With record youth unemployment, China’s jobs market is getting tougher for new graduates to crack

The unemployment rate for young people ages 16 to 24 in China has soared to record highs above 20% in May and April.

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BEIJING — Ask young people about the Chinese job market, and the frequent answer is things are more difficult this year.

Most people are ultimately getting jobs, but ones that might not pay the best or match their area of study, according to CNBC interviews with six students and recent graduates. Many requested anonymity since youth unemployment can be a sensitive topic in China, especially for those in the middle of a job search or just starting a career.

The job market can be so tough that one student from a top university told CNBC his classmates are sending out at least 100 resumes, if not more.

“Some classmates have sent out more than 200,” the student said, noting he felt fortunate having applied to 80 positions before getting three job offers. He just graduated from Shanghai Jiao Tong University and is set to start work at Huawei later this summer. Shanghai Jiao Tong University is ranked third in China, and 89th globally, according to U.S. News and World Report rankings.

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The unemployment rate for China’s young people ages 16 to 24 climbed to a new record high in June of 21.3%.

The primary reason for high youth unemployment is insufficient demand from businesses, said Zhang Chenggang, director of a research center for new employment forms at the Capital University of Economics and Business in Beijing.

Businesses aren’t certain about the future right now, making them reluctant to hire young workers — who typically need to be trained, regardless of the education system, Zhang said.

Youth unemployment has remained persistently high over the last three years, while the overall jobless rate for people in cities has officially stayed far lower, near 5%.

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In the U.S., the unemployment rate for people ages 16 to 24 hit a high of 27.4% in April 2020, before falling to near 7% this year, according to U.S. Bureau of Labor Statistics data.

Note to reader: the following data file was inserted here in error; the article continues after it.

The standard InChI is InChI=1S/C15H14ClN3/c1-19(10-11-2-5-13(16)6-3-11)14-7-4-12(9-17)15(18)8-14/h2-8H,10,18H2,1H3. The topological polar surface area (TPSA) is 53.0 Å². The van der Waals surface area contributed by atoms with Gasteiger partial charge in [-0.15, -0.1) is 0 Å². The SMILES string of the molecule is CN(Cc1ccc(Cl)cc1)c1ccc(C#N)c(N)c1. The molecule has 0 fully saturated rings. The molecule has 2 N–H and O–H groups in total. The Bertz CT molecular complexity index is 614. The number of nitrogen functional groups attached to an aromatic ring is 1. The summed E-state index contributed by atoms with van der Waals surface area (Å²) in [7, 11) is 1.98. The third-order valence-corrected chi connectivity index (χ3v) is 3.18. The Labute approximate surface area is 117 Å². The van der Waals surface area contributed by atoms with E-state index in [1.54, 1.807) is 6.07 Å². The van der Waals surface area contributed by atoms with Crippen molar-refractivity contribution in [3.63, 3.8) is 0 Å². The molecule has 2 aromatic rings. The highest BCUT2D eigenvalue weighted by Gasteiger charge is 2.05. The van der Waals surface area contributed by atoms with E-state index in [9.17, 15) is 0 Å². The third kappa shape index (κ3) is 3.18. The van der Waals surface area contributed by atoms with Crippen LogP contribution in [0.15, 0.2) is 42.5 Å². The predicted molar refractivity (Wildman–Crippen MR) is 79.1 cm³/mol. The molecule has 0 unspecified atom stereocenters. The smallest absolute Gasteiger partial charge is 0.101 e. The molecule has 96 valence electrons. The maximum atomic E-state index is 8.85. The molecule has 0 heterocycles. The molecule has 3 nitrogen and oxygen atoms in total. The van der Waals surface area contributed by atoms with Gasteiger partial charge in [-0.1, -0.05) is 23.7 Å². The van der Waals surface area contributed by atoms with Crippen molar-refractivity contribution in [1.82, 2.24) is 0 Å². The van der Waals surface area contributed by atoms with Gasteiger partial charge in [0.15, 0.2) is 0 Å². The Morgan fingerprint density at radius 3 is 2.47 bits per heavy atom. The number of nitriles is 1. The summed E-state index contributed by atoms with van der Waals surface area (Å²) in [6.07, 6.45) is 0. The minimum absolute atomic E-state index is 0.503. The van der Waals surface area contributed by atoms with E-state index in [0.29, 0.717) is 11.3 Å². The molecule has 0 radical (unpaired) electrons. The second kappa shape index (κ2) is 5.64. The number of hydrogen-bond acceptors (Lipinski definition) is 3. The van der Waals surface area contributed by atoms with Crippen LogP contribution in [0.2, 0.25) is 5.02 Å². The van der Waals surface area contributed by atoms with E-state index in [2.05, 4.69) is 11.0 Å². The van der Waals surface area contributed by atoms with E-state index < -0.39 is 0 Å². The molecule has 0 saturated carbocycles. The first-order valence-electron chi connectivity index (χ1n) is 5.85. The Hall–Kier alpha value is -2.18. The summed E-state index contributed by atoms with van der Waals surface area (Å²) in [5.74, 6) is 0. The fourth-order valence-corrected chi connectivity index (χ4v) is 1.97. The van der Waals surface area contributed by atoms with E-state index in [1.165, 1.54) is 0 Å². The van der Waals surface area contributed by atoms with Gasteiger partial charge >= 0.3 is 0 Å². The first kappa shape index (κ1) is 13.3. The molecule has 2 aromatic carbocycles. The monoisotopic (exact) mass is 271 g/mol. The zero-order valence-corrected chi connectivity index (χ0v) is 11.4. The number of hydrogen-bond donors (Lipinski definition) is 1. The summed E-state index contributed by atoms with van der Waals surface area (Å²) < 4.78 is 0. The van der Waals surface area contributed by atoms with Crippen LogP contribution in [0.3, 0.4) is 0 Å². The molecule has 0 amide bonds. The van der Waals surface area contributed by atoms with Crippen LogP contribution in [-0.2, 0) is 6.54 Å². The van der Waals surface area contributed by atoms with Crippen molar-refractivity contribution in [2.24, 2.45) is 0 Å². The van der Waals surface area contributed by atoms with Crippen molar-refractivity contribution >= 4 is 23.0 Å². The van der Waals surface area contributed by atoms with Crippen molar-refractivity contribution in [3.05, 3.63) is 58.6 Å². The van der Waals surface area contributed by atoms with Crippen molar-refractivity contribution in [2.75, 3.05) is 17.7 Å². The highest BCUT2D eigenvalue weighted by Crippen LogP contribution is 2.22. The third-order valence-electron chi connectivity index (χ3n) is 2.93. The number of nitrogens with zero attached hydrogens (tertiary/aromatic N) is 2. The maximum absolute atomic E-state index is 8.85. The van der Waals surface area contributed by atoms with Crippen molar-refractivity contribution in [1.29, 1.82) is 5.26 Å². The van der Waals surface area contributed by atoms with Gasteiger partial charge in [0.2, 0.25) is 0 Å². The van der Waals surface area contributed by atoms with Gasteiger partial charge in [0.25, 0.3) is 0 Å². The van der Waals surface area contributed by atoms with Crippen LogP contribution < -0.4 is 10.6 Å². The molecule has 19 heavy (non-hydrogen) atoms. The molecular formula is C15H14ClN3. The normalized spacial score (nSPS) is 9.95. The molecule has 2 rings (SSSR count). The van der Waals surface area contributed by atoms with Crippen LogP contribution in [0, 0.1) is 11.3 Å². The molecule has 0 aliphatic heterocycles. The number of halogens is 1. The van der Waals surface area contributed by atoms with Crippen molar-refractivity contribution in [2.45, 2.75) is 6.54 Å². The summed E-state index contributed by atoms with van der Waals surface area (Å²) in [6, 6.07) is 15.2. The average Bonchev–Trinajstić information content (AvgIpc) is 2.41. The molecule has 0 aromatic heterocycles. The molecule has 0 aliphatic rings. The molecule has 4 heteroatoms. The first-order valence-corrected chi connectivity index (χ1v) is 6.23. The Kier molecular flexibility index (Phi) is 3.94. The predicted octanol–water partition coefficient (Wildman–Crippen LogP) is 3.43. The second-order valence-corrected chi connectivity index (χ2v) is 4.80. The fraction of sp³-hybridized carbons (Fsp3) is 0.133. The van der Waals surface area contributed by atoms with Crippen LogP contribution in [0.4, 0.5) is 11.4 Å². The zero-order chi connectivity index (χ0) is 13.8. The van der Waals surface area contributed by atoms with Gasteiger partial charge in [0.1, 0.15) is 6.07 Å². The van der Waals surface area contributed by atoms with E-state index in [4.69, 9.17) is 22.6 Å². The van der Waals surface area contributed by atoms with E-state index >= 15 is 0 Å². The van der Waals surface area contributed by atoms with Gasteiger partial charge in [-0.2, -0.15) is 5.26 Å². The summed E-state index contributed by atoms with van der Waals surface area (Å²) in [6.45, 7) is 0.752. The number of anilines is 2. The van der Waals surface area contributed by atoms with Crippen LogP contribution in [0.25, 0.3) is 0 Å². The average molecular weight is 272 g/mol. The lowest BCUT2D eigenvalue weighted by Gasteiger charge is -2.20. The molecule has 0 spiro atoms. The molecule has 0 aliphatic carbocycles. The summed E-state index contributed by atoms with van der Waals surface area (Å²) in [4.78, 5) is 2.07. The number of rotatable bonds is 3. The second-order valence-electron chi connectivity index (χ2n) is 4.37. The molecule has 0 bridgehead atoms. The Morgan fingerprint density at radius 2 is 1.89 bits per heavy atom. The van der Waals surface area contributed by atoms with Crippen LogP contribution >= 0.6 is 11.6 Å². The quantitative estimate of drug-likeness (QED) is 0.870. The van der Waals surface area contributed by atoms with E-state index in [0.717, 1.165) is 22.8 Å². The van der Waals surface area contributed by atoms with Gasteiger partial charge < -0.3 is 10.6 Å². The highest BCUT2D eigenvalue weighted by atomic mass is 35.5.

One 2023 graduate in China said her class missed out on job opportunities because large internet companies were only looking for current students (not graduates) to begin internships that might turn into jobs. In contrast, she said that when she was still a student, the pandemic was still ongoing and she had not heard of such opportunities.

“I feel like our employment [situation] is much harder,” she said in Mandarin, translated by CNBC.

Slowing growth

China’s economic rebound from the pandemic has slowed in recent months. Exports have fallen steadily. The massive real estate sector has yet to turn around.

Hiring plans have fallen, according to a monthly survey of mostly non-state-owned businesses run by alumni of the Beijing-based Cheung Kong Graduate School of Business. The CKGSB recruitment index fell to 54.2 in June, continuing a drop from 64.6 in April.

A similar business survey for May by Caixin found a slight increase in the service sector’s demand for workers. But manufacturers’ hiring plans fell to the lowest since February 2020.

Competition everywhere

Even in the government-supported, popular industry of semiconductors, the job search is getting harder.

The “hot” period of expansion has passed and the industry is in a period of settling, said Zimri Sun, who is starting his job search this summer ahead of graduating from his master’s program next year. That’s according to a CNBC translation of his Mandarin-language remarks.

Sun is studying information and communication engineering at Shanghai Jiao Tong University. He said he’s confident he will find a job, but knows the process will be hard.

For some fields, the pandemic and regulatory changes have eliminated many of the jobs once popular among young people in China — while the annual graduating class has swelled to record highs. The class of 2023 had nearly 11.6 million students, according to official estimates.

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Zhang expects the unemployment rate for young people to drop toward the end of the year, after the summer graduation season.

He noted that since many families in China have become more affluent, more young people can also afford to take their time to prepare for higher education exams and find a job with work-life balance.

For some, the situation may even prompt inaction.

“Every year people say it’s hard to find a job. This year, people are more relaxed,” another 2023 graduate said, noting recent world events have demonstrated the futility of planning. That’s according to a CNBC translation of the Mandarin.

Taking more time for tests

In a broader search for job stability, a record 7.7 million people took the civil service exam in China this year. More than 4.7 million people registered for an annual postgraduate studies exam in December, a new record, according to state media.

When Sirui Jiang was about to graduate last year, she said she applied for another master’s program as she’d rather pursue that than a job she didn’t want.

“These years are really challenging, especially for the newly graduated students, because we don’t have experience and it’s quite hard for us to find jobs not only in China but all over the world,” she said.

Jiang, who studied abroad in Europe, said she focused on making her resumes show why she was a fit for a company — something she said students didn’t always do well.

She now works remotely from her hometown in China as a sci-tech engagement coordinator at GFI Consultancy, a Shanghai-based firm focused on the alternative protein industry.

— CNBC’s Yulia Jiang contributed to this report.

Source: CNBC